Consent and communication are absolute essentials in BDSM practise. Learning about your client’s limits, state of health and current emotional states are imperative before play. You really can’t educate yourself enough when it comes to practising kink, or be too safe. Cleanliness and understanding about the transmission of germs is also essential. I was a pastry chef before I became a dominatrix and this was invaluable for having a good understanding of health and hygiene. In terms of my own safety, I vet intuitively- you sort of develop a sixth sense about these things over time. The most important thing for me is having the luxury to say no. If I even get a sniff of a bad vibe, I’ll politely decline the session.

Addressing some common misconceptions, what do people often get wrong about being a dominatrix, and how do you tackle these in your work?
That you hate men, and our job is all inflicting pain. I couldn’t dedicate my life to pleasuring men if I didn’t like them! There is a huge variety of kinks out there from the painful to the sensual, and not everyone who engages in play likes or wants to experience pain. I specialise in sensual and erotic domination- it’s softer and more playful. Not that I don’t absolutely love ball busting, when the opportunity arises. I can’t describe the adrenaline rush I get from that!

When it comes to fulfillment, what do you find most rewarding about your work as a dominatrix?
It always sounds contrived when I say this, but genuinely, helping people to not only accept their sexuality, but to have a safe space to celebrate it. I love seeing people happy in their sexuality and enjoy exploring it with them. You get to meet so many different people, hear so many stories and go on so many journeys with them.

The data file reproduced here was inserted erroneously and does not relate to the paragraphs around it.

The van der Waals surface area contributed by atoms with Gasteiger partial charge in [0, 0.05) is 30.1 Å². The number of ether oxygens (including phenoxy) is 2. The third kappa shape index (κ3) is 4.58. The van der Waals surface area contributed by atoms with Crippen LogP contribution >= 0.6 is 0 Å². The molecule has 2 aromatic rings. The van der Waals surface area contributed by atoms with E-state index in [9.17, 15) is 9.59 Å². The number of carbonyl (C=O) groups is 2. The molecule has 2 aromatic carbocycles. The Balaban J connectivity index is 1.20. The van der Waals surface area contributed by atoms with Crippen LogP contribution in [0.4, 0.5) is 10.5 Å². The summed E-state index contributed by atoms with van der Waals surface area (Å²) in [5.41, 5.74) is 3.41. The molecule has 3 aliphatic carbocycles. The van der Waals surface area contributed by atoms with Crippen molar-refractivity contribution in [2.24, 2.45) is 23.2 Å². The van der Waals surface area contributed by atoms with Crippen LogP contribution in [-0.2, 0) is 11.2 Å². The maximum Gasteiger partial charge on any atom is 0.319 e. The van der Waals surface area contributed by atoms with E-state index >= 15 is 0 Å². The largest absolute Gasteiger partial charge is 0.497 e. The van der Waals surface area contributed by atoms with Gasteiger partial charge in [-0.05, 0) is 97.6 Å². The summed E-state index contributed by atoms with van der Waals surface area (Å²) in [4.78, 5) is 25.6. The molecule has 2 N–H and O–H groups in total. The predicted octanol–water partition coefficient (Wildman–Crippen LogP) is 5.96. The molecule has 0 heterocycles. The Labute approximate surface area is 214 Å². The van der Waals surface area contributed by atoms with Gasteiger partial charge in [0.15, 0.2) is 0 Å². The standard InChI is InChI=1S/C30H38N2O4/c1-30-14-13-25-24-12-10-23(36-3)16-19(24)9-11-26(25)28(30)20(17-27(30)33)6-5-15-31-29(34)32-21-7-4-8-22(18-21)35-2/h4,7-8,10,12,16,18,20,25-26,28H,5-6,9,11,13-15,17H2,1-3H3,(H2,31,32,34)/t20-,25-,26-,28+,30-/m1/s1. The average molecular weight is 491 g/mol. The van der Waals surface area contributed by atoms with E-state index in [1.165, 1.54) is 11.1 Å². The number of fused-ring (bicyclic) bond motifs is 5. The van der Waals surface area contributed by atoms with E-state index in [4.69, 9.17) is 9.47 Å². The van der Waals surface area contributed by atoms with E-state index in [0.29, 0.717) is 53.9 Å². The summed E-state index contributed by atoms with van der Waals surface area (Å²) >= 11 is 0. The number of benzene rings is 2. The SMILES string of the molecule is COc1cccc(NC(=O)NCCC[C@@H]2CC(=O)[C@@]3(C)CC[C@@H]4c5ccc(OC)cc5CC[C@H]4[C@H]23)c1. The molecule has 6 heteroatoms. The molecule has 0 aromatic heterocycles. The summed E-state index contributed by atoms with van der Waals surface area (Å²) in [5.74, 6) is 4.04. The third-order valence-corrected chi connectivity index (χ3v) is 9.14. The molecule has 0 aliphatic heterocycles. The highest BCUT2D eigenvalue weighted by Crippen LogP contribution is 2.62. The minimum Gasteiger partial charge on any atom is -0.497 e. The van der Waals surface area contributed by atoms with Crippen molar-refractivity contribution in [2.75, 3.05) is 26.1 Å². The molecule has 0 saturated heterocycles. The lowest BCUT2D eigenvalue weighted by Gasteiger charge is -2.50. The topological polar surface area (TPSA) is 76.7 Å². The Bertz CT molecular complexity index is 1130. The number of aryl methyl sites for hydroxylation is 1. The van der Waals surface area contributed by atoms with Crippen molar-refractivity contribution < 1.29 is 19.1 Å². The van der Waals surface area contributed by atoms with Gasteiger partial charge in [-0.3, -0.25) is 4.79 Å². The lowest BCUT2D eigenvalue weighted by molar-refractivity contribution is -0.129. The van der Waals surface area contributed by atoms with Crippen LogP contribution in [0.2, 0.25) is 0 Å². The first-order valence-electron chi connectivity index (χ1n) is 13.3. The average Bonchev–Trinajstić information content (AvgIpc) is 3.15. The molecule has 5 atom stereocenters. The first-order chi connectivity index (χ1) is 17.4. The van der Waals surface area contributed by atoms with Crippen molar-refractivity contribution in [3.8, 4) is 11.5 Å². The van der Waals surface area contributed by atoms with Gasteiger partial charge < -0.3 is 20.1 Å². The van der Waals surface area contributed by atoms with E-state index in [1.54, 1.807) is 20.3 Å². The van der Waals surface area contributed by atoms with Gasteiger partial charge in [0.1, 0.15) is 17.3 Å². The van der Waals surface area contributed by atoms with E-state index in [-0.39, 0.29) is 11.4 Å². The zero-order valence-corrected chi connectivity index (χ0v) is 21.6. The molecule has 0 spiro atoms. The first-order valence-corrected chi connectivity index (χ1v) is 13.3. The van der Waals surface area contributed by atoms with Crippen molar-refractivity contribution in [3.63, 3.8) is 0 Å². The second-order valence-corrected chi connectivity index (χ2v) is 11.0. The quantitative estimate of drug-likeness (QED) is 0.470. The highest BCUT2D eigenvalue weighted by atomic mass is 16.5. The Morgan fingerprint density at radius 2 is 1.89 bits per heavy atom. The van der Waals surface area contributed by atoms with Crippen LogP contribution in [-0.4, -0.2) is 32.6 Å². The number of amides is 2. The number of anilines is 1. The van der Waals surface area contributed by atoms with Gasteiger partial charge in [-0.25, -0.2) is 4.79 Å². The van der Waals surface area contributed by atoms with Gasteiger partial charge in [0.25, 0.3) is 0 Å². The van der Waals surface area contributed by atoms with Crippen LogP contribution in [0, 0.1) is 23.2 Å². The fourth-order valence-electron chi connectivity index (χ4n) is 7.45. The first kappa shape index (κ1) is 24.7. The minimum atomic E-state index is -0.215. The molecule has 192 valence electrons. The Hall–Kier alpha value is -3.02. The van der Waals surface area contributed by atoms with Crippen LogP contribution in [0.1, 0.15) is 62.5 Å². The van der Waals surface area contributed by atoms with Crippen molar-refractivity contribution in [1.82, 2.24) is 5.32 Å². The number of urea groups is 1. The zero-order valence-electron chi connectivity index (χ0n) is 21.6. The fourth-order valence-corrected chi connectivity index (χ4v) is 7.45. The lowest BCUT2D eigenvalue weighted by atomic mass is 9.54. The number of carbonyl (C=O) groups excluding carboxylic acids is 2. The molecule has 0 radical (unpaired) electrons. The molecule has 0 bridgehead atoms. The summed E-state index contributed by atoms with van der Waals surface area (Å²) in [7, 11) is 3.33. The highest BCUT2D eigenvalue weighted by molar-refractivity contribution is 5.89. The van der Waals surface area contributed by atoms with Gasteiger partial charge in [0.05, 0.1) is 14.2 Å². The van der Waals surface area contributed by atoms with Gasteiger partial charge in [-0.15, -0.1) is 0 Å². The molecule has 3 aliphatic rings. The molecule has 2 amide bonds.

How do you maintain boundaries between your personal and professional life in such a unique industry?
It’s quite nuanced. Obviously a lot of my life is published online for everyone to see, and because of that level of exposure, and how emotionally draining the work can be, it’s important for me to have things that are private and just for me. There are certain parts of my life I always keep just for myself. Establishing boundaries with clients is important for my well being, as it’s easy for people to get attached and boundaries to be blurred.
It always amuses me to think that I post a lot of wild aventures, but generally the wildest parts of my life, no one else gets access to…

What advice would you give to individuals who are considering exploring BDSM or entering the dominatrix industry professionally?
Don’t rush in to anything. I think it’s really important to explore and play privately and for personal pleasure before making the step into professional play. Learn as much as you can, gain experience, understand the tolls it can take on you and the labour involved. It’s best to go into it fully prepared. Whilst it can be a very glamourous career, it can also be a difficult life and it’s best to be fully aware of what you’re getting into. Before anything else, make sure you have a solid understanding of consent, communication, ethics and hygiene. That’s a great place to start. Make friends in the industry, support other dommes- we need each other.

Lastly, looking at the bigger picture, what do you hope to achieve or contribute to the dominatrix community through your work?
I do a lot of public speaking alongside my studio work, and the activism and education side of what I do is very important to me. Mostly I want to empower other women to be able to explore domination in a way that is right and authentic to them. I think it’s so important to share your knowledge with others, to make the scene a safer place for everyone.

Tied Up


Photography: Pixie Levinson / @pixielevinson
Talents: Adreena Angela, Marie Sauvage / @adreenaangelaofficial @marie__sauvage
Interview: Pixie Levinson / @pixielevinson
Editor: Lidia Gómez / @mamba.vt
Fashion: Atelier Bordelle / @atelierbordelleproductions